The Gresford Colliery Disaster - The Real Price of Coal
Gresford lies in the North Wales coalfield, a band of collieries that stretched from Point of Ayr on the Flintshire coast to Ifton on the Shropshire border.
There are references to mining locally as early as the 15th century. The mining industry expanded massively from the 18th century. By 1900 there were 12,500 miners in North Wales producing three million tonnes of coal a year.
In the whole British empire there is no occupation in which a man may meet his end in so many different ways as that of a miner.
Industrial relations were always poor. In the 1920s relations between the miners and colliery owners worsened further. With high unemployment and defeat in the 1926 strike, the miner in work was in a desperate position: overworked and underpaid. Meanwhile, the colliery owners found making higher profits increasingly difficult and so looked to cut costs to the minimum. Locally collieries were closing - Westminster, Wrexham & Acton, Vauxhall and Gatewen shut in quick succession during the 1920s and 1930s.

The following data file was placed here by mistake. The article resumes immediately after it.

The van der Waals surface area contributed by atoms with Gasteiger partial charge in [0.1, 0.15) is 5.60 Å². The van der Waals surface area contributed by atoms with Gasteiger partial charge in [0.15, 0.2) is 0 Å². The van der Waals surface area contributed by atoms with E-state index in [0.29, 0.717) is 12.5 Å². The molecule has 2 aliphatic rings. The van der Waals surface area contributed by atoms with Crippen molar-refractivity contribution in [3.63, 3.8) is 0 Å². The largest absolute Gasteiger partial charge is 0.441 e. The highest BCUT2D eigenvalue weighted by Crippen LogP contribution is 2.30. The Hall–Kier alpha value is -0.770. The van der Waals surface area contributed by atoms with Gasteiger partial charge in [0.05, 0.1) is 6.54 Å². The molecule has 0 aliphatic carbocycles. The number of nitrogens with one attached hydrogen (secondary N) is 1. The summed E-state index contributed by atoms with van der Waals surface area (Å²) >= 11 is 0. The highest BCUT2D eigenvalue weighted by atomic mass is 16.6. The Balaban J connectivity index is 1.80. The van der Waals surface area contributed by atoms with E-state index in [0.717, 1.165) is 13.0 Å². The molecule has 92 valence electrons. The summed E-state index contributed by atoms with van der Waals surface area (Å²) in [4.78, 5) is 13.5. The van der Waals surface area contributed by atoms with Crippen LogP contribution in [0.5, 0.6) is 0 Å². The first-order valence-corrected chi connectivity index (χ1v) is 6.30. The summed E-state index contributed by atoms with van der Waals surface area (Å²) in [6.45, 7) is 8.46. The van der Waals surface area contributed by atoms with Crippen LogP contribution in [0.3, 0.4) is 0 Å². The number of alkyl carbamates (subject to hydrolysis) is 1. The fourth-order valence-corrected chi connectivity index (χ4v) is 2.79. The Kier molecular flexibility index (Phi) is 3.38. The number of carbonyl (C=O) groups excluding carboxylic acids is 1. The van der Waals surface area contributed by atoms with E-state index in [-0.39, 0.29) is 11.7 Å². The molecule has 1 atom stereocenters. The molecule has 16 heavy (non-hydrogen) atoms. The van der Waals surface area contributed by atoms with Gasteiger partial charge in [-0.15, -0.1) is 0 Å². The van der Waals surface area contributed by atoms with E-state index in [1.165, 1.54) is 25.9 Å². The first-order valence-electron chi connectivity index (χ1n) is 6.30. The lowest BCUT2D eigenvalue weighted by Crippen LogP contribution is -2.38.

Working conditions were little better. In 1932 there were 907 fatal accidents in British coal mines. A miner was ten times more likely to be killed at work than a factory worker. The miner also had a one in seven chance of a serious injury. Mechanisation, with its increased noise and dust, actually made working conditions worse. Regulation of the collieries had slowly increased since the 19th century, but no government was prepared to properly enforce the rules and generally the owners opposed all reforms.
I should have thought that the miners' leaders were the stupidest men in the kingdom, if I had not met the owners.
The current system of ownership and working in the coal industry stand condemned.